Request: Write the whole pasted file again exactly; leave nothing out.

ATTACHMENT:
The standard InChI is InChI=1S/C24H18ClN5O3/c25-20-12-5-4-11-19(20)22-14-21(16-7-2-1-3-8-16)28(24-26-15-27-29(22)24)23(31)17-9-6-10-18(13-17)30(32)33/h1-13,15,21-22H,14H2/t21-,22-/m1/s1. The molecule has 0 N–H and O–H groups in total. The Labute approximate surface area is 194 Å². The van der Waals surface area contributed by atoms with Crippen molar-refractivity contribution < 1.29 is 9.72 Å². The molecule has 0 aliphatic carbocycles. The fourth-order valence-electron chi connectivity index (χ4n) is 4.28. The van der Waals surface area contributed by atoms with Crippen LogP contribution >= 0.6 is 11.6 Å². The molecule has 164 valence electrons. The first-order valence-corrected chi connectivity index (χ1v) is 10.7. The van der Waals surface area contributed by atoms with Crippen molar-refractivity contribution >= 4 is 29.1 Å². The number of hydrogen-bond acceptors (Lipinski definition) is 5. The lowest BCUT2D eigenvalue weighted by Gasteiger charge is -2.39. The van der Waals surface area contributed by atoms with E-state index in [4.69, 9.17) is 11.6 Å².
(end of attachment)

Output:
The standard InChI is InChI=1S/C24H18ClN5O3/c25-20-12-5-4-11-19(20)22-14-21(16-7-2-1-3-8-16)28(24-26-15-27-29(22)24)23(31)17-9-6-10-18(13-17)30(32)33/h1-13,15,21-22H,14H2/t21-,22-/m1/s1. The molecule has 0 N–H and O–H groups in total. The Labute approximate surface area is 194 Å². The van der Waals surface area contributed by atoms with Crippen molar-refractivity contribution < 1.29 is 9.72 Å². The molecule has 0 aliphatic carbocycles. The fourth-order valence-electron chi connectivity index (χ4n) is 4.28. The van der Waals surface area contributed by atoms with Crippen LogP contribution >= 0.6 is 11.6 Å². The molecule has 164 valence electrons. The first-order valence-corrected chi connectivity index (χ1v) is 10.7. The van der Waals surface area contributed by atoms with Crippen molar-refractivity contribution >= 4 is 29.1 Å². The number of hydrogen-bond acceptors (Lipinski definition) is 5. The lowest BCUT2D eigenvalue weighted by Gasteiger charge is -2.39. The van der Waals surface area contributed by atoms with E-state index in [4.69, 9.17) is 11.6 Å².